Monday, 18 January 2021

Starvation Lake

Finished January 16
Starvation Lake by Bryan Cruley

This debut novel from a WSJ journalist is engrossing. The main character, Gus Carpenter is also a journalist. He'd been working in Detroit on a story exposing a car manufacturer and hoping to be nominated for a Pulitzer when he got pushed to do something he didn't want to do. He lost his job and retreated to his hometown, where he went to work for the town paper, hired by the same guy he started his career in journalism with. He's now in charge there, but on probation, so he's still careful about the stories he includes. It's a small staff, him and Joanie, another reporter, and a receptionist who puts her hand in when needed. The other reporter is young and ambitious, and Tillie, the receptionist is a former starlet who also returned to her hometown. 
Gus plays hockey with most of the same guys he played with as a kid, and lives in a small apartment above the newspaper offices. Gus's dad died of cancer when he was a kid, and his mom still lives in town and he sees her regularly. She is very active in the community. Shortly after high school, when Gus had left town, his hockey coach, Blackburn disappeared into a nearby lake while snowmobiling with a buddy. His body and machine weren't found, but the lake wasn't dredged at the time, the lake bottom is very soft, and there have long been rumours about tunnels between lakes. 
So when an old snowmobile surfaces in Starvation Lake, questions begin to arise about what happened ten years ago, and Joanie starts digging into the past. But there seem to be quite a few people who don't want the past brought to light, including Gus's own mom, and he begins to reflect on his own memories and what they mean.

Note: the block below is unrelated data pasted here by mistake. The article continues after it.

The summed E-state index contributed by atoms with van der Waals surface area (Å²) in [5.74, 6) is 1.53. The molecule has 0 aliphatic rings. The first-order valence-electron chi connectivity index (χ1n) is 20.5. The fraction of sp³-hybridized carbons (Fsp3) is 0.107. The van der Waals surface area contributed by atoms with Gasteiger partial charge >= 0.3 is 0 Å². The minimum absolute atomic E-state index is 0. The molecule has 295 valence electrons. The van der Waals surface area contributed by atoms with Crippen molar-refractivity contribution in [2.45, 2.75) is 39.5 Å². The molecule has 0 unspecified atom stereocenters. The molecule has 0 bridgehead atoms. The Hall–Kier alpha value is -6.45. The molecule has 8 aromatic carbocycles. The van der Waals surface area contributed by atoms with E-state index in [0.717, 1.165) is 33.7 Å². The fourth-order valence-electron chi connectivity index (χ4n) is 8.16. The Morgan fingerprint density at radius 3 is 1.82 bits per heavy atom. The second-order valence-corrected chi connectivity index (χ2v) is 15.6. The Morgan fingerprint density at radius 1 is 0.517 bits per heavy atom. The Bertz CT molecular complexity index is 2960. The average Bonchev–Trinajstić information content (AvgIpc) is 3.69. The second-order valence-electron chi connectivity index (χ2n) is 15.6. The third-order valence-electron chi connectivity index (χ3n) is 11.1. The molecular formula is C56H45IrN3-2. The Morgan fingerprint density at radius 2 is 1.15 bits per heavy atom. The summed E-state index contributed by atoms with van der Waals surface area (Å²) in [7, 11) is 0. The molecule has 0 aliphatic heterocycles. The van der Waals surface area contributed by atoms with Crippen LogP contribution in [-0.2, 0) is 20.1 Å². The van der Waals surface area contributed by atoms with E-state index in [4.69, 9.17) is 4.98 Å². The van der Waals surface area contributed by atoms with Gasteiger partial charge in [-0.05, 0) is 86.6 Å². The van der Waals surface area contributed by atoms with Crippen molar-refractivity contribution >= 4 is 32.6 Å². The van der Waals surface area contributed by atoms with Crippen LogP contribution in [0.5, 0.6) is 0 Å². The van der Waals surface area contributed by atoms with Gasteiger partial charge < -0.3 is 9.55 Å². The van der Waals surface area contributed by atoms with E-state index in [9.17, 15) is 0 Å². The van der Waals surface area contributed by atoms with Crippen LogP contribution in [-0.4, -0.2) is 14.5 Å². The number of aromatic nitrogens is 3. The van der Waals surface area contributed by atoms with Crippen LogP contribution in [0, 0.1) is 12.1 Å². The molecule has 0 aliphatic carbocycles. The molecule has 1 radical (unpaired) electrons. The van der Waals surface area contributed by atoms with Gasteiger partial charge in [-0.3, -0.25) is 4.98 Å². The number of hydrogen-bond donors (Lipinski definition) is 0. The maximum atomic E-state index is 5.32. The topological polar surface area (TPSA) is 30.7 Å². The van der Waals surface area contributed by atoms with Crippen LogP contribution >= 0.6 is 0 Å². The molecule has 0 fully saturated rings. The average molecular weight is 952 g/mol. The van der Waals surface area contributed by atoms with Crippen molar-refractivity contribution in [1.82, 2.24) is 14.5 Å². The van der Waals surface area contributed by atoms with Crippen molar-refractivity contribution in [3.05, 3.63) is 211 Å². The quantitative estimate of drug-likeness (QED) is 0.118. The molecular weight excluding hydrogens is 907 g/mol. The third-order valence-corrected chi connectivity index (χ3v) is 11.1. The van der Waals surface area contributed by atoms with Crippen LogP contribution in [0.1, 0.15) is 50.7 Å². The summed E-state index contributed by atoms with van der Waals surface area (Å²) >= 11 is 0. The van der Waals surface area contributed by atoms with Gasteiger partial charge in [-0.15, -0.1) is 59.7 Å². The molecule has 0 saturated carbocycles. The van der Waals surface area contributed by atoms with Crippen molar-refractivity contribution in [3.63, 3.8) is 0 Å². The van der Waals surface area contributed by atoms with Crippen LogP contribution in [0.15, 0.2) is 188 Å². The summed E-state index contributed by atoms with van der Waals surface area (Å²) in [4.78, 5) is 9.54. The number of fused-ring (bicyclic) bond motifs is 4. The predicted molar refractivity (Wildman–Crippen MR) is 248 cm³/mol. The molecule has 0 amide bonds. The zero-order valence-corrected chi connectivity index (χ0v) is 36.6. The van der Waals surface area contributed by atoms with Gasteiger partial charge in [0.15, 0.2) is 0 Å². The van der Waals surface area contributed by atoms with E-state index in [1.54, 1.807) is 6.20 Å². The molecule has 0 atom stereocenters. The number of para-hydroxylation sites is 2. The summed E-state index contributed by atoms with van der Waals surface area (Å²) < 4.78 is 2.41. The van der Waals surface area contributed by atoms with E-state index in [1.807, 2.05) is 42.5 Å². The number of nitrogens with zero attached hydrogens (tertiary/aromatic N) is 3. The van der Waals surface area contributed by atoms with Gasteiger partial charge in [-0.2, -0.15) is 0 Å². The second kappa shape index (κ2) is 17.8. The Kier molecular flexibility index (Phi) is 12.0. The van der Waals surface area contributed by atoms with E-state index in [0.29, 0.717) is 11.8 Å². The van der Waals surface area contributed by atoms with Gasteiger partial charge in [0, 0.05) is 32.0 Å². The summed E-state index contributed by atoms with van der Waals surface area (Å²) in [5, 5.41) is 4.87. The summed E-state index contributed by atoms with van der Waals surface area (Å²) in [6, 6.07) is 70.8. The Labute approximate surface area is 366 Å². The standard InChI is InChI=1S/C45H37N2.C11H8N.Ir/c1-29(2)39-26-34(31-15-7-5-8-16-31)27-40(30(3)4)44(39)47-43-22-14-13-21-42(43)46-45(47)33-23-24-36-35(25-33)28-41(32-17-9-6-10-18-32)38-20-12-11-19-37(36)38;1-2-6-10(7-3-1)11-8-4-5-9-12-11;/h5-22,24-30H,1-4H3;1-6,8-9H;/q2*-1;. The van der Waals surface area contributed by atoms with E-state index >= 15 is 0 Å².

The situation in Detroit is also coming to a head, with potentially bad outcomes for Gus if he doesn't give in to the pressure from his old paper. 
I liked Gus, and Joanie, and felt compassion for some of the other characters, including Gus's old girlfriend who is now on the police force in Starvation Lake. I also liked to various layers of the plot and how they came together in intriguing ways. 
There are a couple of other books in this series that I may have to hunt out.

The Usual Santas

Finished January 16 
The Usual Santas: a Collection of Soho Crime Christmas Capers foreword by Peter Lovesey

This collection of 18 short stories is arranged into three sections. The foreword by Peter Lovesey talks about the real crime statistics around Christmas and about Soho Press's focus on international crime fiction, and how the combination brought submissions from many authors, resulting in choices which include setting on four continents.
The first section is Joy to the World and includes six stories around the theme of acts of kindness at Christmas. The stories here are by Helene Tursten, Mick Herron, Martin Limón, Timothy Hallinan, Teresa Dovalpage, and Mette Ivie Harrison. 
The second section is Silent Night and its six stories are focused on the darkest of holiday noir. Authors here are Colin Cotterill, Ed Lin, Tod Goldberg, Henry Chang, and James R. Benn.